Build this step

Advice for

Organisations

We work with a wide range of organisations, who use the Skills Builder approach in lots of different settings – from youth clubs, to STEM organisations, to careers and employability providers.

We have a lot of materials available to support you to use the Skills Builder Universal Framework with the individuals you work with, including:

  • Tools for self-reflection
  • Materials to support you to teach the skills, if appropriate in your setting
  • Reward systems like printable certificates

We also do a lot of work with organisations who join the Skills Builder Partnership to build the Universal Framework into their work and impact measurement systems. You can find out a lot more using the links below.

More resources

Advice for

Individuals

Why this skill step matters in education

Working towards a goal can feel overwhelming if we don’t break it down into smaller tasks. If we are working on a project, writing an essay or studying for an exam, we can make it more manageable by working out the different tasks and putting them in order. For example, when writing an essay, we might start by reading more information about the topic, making notes, writing a short plan, starting the essay and then checking it before we hand it in. We can use the same approach at the start of a day or week; thinking about what goals we what to achieve and which tasks we need to complete. Planning, ordering and prioritising tasks helps us to manage our goals and keeps us on track to achieving them.

Why this skill step matters in the workplace

Whether we are working on a long-term strategy or project, or planning our day and week, managing time and tasks to deadlines is essential in every workplace. Short-, mid- and long-term goals can involve many different factors. Some tasks can only be done in a particular order; to avoid making mistakes and wasting resources, we would have to finalise a product before the packaging is designed and manufactured. Even when we make plans, a situation can change quickly and unexpectedly so we may have to decide which tasks will take priority. If a colleague is suddenly unwell, we might take on some of their work or share out tasks in our team to make sure a goal is met.

Why this skill step matters in wider life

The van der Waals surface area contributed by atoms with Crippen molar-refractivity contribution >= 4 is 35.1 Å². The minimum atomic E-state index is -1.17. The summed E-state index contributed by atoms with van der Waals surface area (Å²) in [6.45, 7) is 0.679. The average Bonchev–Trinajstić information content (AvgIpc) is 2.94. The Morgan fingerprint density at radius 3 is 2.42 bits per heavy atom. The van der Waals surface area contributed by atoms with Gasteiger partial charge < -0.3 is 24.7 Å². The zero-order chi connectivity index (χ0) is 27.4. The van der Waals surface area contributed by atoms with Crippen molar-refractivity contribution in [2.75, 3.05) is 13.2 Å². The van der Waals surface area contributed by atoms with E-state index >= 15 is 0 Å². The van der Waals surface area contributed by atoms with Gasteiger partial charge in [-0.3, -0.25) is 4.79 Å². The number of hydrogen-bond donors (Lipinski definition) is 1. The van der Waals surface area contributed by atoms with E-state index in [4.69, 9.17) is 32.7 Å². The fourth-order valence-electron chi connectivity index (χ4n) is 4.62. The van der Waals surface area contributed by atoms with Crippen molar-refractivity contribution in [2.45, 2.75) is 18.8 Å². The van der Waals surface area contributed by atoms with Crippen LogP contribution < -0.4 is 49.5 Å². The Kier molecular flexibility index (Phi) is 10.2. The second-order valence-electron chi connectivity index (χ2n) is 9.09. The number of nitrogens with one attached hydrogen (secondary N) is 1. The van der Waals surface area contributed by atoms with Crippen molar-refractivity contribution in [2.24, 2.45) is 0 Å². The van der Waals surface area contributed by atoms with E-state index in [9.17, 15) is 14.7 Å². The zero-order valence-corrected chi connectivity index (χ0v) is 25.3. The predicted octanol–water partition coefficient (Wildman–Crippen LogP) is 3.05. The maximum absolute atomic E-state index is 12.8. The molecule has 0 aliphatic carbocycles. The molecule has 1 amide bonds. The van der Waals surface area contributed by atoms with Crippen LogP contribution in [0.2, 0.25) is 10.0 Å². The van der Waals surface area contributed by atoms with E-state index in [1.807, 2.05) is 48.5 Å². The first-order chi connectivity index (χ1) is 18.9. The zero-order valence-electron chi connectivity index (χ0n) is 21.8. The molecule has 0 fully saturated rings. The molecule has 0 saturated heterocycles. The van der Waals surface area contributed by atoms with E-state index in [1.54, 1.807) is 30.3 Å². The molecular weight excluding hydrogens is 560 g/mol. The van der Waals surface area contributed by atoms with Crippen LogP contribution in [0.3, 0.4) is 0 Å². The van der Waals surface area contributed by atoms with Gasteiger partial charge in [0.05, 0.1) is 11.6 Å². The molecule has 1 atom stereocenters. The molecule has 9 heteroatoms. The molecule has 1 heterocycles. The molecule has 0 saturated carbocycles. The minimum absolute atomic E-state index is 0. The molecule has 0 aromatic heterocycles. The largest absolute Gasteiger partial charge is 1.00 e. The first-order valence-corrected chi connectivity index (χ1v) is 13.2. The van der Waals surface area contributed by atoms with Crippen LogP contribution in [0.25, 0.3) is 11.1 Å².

Throughout a typical week, we may have many different tasks to complete. We might have perfected the tasks of our morning routine, knowing exactly which order works best so we can get up, get dressed, have breakfast and leave on time. Sometimes it can be helpful to make a to-do list so that we can work out our priorities and manage our time. We might have tasks that depend on other factors like getting to the shops before they close so we have the right ingredients to make dinner or sharing a computer with a sibling and waiting for them to finish their homework before we can use it. If we are relying on something or someone else then we can see if there is another task we can complete while we wait. We might also make plans for longer-term goals like saving up for a trip or special occasion, working out what tasks need to be done and when so that we can achieve our goal. Being able to organise tasks helps us save time and complete our goals, allowing more time to spend doing the things we enjoy.

How to practise this skill step

To best practise this step of Aiming High, apply what you have learnt to a real-life situation. Choose one or more of the activities below, remind yourself of the key points and strategies in the step, and have a go!

  • Before making a meal, think about the order in which you will complete the tasks. What will need to be done first? What tasks can be done while it is cooking or in the oven?
  • Before going out, make a list of the tasks which need to be done. What order should you follow? Which tasks are most important? You could tick these off as you go or add them to a calendar or timetable.
  • If you have different tasks due, make a note of the deadlines you need to complete them by and how long you think they will take to do. Work out which tasks are the priority and organise them into an order.
  • If you find yourself with some spare time while waiting for something, think about a task you could complete in that time (phoning a friend, going for a walk, studying, checking emails or tidying up).

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Advice for

Parents & Carers

As a parent or carer, you might be thinking about how best to support your children to build their essential skills. The good news is that there is lots that you can do that will have a big impact, including:

  • Talking about how you use these skill steps in your own life
  • Trying to show how to use the skill steps, and explaining why you are doing what you are doing
  • Praising your children when they show they are using the skills well, and help them to see that as a worthwhile achievement

We’ve developed a whole series of tools and resources to help parents to build these skills, including:

  • Skill stories for the youngest children (aged 3+)
  • Short activities that you can complete together
  • Regular challenges that you can complete at home to build the essential skills
  • Reward systems like printable certificates and badges

There is also content for older children and young people, including short activities and reflections that they can complete alone, or with you.